Salvia divinorum, also known as Diviner's Sage, Magic Mint, Sally D, Ska Marķa Pastora, or simply Salvia (although the genus name is shared among many plants) is a powerful psychoactive plant, a member of the sage genus and the Lamiaceae (mint) family. It has long been used as an entheogen by the indigenous Mazatec shamans for healing during spirit journeys. Salvia divinorum is also used ornamentally, as it is a beautiful houseplant. The plant is found in isolated, shaded and moist plots in Oaxaca, Mexico. It is thought to be a cultigen, as no definitively wild populations have been found.
The Latin name Salvia divinorum literally translates to "sage of the seers". The genus name Salvia is derived from the Latin salvare, meaning "to heal" or "to save". The words salvation and saviour also come from this root.
The primary psychoactive constituent is a diterpenoid known as salvinorin A.
Salvia divinorum was first recorded in print by Jean Basset Johnston in 1939 as he was studying the psilocybin mushroom use of the Mazatecs in Mexico. R. Gordon Wasson later documented its usage and reported its effects through personal testimonials. Additional historical references are lacking. It was not until the 1990s that this plant's properties became widely known through the experiment and report of Daniel Siebert.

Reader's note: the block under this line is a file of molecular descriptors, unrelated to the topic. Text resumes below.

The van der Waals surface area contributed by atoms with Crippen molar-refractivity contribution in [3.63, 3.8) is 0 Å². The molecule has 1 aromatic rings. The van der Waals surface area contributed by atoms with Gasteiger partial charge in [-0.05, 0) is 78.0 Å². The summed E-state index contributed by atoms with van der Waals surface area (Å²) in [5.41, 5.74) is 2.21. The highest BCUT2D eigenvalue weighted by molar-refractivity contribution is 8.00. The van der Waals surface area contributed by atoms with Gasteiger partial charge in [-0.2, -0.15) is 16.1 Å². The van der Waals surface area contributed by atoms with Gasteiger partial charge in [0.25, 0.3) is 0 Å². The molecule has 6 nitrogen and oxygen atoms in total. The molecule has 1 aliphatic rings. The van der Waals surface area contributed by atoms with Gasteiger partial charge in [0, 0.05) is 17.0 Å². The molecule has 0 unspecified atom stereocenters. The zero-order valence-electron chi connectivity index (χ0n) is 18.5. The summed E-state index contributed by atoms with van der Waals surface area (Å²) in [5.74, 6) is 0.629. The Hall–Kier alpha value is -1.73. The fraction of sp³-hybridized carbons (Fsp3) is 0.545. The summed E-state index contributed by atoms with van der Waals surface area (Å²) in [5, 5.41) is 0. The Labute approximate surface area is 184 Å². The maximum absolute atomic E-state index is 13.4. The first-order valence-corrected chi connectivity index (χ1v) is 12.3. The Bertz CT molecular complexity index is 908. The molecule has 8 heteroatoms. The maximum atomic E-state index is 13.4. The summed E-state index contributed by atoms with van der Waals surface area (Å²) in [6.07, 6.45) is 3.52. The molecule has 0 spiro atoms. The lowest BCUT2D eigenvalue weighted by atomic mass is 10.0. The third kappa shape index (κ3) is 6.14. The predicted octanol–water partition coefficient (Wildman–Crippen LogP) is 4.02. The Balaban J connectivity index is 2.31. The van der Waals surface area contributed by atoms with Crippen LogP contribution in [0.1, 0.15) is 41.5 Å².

It is likely that Salvia divinorum has a longstanding relationship with humans. Wasson theorized that this plant was the mythological pipilzintzintli, the "Noble Prince" of the Aztec codices. However, this theory is not without dispute. The Aztecs were extremely knowledgeable in plant identification, and their records report that pipilzintzintli has both male and female varieties. Salvia divinorum, however, is monoecious, meaning it produces flowers of both sexes on a single plant. Skeptics of this theory report that the Aztecs would have known the difference between male and female flowers. Wasson gains validity, however, as a number of Aztec historical accounts engender plants in a metaphorical, rather than botanically anatomical manner.